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Nation
The great green road


PRAGYA SHRESTHA


When the Lamosangu-Jiri road was commissioned in 1985, it marked a turning point in the life of this sleepy town in the middle of nowhere.

This was the first highway designed not to be just a highway but one that took socio-economic costs and benefits to rural Nepal into account. It aimed to maximise benefits for the local population by providing access while reducing the impact on the villages of being suddenly opened up to the outside world.

Technically, the highway was a marvel of engineering. The Swiss who helped build it brought their experience from the Alps and aimed to reduce landslides and erosion with innovations that they hoped would serve as a model for other mountain highways in Nepal.

Now, 20 years later, the impact of the Lamosangu-Jiri Highway appears to have been positive. The road opened up Dolakha, Charikot and the remote Ramechhap districts and the integrated rural development effort that followed construction tried to ensure that the local economy took advantage of access.

The Swiss invested heavily in community forestry, soil management, trail bridge building, district roads and rural health activities. Agricultural extension allowed farmers to grow value-added crops and the road became a backbone to take the produce to market and increase family income.

Jiri became the roadhead for the Everest trek and its economy was transformed by tourism. Dolakha was no more a food deficit area, the road opened up markets for the region's produce which included cheese, herbs, potatoes and vegetables. The Khimti hydropower project wouldn't have been feasible without the road, and other potential generation sites are now viable because of feeder roads. Jiri's dairies went through a boom since the road brought Kathmandu Valley within reach.

Bitumen emulsion was used as a binder for black-topping which reduced the reliance on firewood to melt the asphalt. Bio-engineering techniques were applied for the first time to stabilise slopes along the alignment. abion baskets filled with boulders were used here for the first time. Many of these techniques have since been applied successfully on other roads in Nepal. Environment friendly construction has kept the highway relatively landslide free, and blockages during the monsoon are much rarer than in other highways in Nepal. The engineers settled for a three-metre one lane highway with wide hairpins, good drainage and a system of maintenance by lengthworkers from local communities.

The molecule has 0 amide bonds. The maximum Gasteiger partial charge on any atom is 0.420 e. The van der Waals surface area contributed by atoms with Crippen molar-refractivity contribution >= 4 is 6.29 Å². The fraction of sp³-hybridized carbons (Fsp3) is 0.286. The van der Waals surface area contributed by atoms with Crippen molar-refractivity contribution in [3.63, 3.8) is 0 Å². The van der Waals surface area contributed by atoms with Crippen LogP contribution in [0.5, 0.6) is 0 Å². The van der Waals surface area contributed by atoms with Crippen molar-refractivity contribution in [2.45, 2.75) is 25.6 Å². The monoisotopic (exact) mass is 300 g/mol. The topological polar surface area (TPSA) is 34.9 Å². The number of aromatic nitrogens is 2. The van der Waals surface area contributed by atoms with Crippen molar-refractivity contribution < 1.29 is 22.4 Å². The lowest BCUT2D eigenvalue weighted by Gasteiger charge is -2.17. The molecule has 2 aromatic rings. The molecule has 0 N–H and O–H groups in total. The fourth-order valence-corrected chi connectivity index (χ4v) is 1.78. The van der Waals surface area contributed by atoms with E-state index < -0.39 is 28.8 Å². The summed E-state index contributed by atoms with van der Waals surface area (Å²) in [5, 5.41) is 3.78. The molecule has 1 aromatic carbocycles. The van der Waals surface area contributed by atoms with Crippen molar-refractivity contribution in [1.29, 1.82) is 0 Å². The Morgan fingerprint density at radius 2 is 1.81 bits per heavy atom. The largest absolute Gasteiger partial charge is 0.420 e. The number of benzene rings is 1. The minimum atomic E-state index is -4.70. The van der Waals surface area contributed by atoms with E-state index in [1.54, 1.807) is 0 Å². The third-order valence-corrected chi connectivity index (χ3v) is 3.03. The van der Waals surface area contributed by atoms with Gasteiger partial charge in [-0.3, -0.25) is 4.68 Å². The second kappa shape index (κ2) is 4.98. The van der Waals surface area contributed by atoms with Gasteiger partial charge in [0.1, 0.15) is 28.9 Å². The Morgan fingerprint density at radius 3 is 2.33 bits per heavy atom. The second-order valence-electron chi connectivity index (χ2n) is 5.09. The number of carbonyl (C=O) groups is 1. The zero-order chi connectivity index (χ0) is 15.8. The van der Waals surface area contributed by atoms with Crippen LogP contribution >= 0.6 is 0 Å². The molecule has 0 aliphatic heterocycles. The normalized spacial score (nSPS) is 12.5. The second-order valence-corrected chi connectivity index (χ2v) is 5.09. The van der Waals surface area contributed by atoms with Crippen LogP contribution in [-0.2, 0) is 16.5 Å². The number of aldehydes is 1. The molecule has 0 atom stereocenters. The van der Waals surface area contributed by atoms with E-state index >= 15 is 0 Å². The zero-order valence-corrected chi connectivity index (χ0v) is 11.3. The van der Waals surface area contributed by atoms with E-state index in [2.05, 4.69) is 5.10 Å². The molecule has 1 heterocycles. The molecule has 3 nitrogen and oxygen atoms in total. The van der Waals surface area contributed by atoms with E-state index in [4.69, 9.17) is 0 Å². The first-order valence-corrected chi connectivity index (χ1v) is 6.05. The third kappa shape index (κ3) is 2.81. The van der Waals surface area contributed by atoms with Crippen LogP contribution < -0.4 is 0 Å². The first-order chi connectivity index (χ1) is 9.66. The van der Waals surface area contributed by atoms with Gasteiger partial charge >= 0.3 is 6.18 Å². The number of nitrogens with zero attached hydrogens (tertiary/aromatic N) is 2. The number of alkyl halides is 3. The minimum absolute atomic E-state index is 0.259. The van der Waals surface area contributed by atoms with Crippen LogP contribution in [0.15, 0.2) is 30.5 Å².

"It's amazing, the road is still in good shape after 20 years even though the resealing which should have been done every five years was not done," says Devendra Dhar Pradhananga, the highway's project manager. He believes regular and planned maintenance is not a technical issue, not even financial, but an institutional, political and administrative problem. The entire road is now being resurfaced and the work is expected to be finished by end July.

Road engineer CK Lal, agrees the Jiri road is a model for highway engineering in the mountains but says it was too expensive. "The main problem with replicating it is that it wasn't cheap to build and isn't cheap to maintain," he says.

The Swiss say the road took relatively long to build since it was purposely made labour-intensive to provide local employment, and it cost Rs 250 million for the entire 110 km stretch in1985 prices, which was relatively cheap.

"The most important lesson of the Jiri road is the change from ad hoc road maintenance to the concept of planned road maintenance carried out locally by lengthworkers," says Jorg Frieden of Swiss Development Cooperation in Nepal, "the other important innovations were the use of bio-engineering and environmental friendly road construction techniques."


LATEST ISSUE
638
(11 JAN 2013 - 17 JAN 2013)


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